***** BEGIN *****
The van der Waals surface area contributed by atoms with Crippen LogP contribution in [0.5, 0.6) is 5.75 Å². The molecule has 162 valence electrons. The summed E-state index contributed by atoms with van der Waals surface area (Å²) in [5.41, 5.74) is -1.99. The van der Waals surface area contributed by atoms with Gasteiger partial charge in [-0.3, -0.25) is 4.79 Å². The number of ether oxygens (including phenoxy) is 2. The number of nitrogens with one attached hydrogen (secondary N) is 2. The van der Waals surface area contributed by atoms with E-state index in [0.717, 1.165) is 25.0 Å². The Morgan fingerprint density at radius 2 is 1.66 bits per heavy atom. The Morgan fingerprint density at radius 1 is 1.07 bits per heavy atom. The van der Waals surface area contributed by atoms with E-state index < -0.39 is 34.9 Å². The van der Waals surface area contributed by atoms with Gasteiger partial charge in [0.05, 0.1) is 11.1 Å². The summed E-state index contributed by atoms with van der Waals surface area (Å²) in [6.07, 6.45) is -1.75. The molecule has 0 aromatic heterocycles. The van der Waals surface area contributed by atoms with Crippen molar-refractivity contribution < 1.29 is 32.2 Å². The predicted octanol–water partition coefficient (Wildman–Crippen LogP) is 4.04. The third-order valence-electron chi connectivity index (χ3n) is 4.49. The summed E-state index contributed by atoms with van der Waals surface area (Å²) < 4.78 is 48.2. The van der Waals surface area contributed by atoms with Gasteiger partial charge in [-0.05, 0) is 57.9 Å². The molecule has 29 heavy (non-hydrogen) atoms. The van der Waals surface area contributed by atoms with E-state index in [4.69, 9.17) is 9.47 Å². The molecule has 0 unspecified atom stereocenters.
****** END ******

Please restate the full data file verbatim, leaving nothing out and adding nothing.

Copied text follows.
The van der Waals surface area contributed by atoms with Crippen LogP contribution in [0.5, 0.6) is 5.75 Å². The molecule has 162 valence electrons. The summed E-state index contributed by atoms with van der Waals surface area (Å²) in [5.41, 5.74) is -1.99. The van der Waals surface area contributed by atoms with Gasteiger partial charge in [-0.3, -0.25) is 4.79 Å². The number of ether oxygens (including phenoxy) is 2. The number of nitrogens with one attached hydrogen (secondary N) is 2. The van der Waals surface area contributed by atoms with E-state index in [0.717, 1.165) is 25.0 Å². The Morgan fingerprint density at radius 2 is 1.66 bits per heavy atom. The Morgan fingerprint density at radius 1 is 1.07 bits per heavy atom. The van der Waals surface area contributed by atoms with E-state index < -0.39 is 34.9 Å². The van der Waals surface area contributed by atoms with Gasteiger partial charge in [0.05, 0.1) is 11.1 Å². The summed E-state index contributed by atoms with van der Waals surface area (Å²) in [6.07, 6.45) is -1.75. The molecule has 0 aromatic heterocycles. The van der Waals surface area contributed by atoms with Crippen molar-refractivity contribution < 1.29 is 32.2 Å². The predicted octanol–water partition coefficient (Wildman–Crippen LogP) is 4.04. The third-order valence-electron chi connectivity index (χ3n) is 4.49. The summed E-state index contributed by atoms with van der Waals surface area (Å²) < 4.78 is 48.2. The van der Waals surface area contributed by atoms with Gasteiger partial charge in [-0.05, 0) is 57.9 Å². The molecule has 29 heavy (non-hydrogen) atoms. The van der Waals surface area contributed by atoms with E-state index in [4.69, 9.17) is 9.47 Å². The molecule has 0 unspecified atom stereocenters.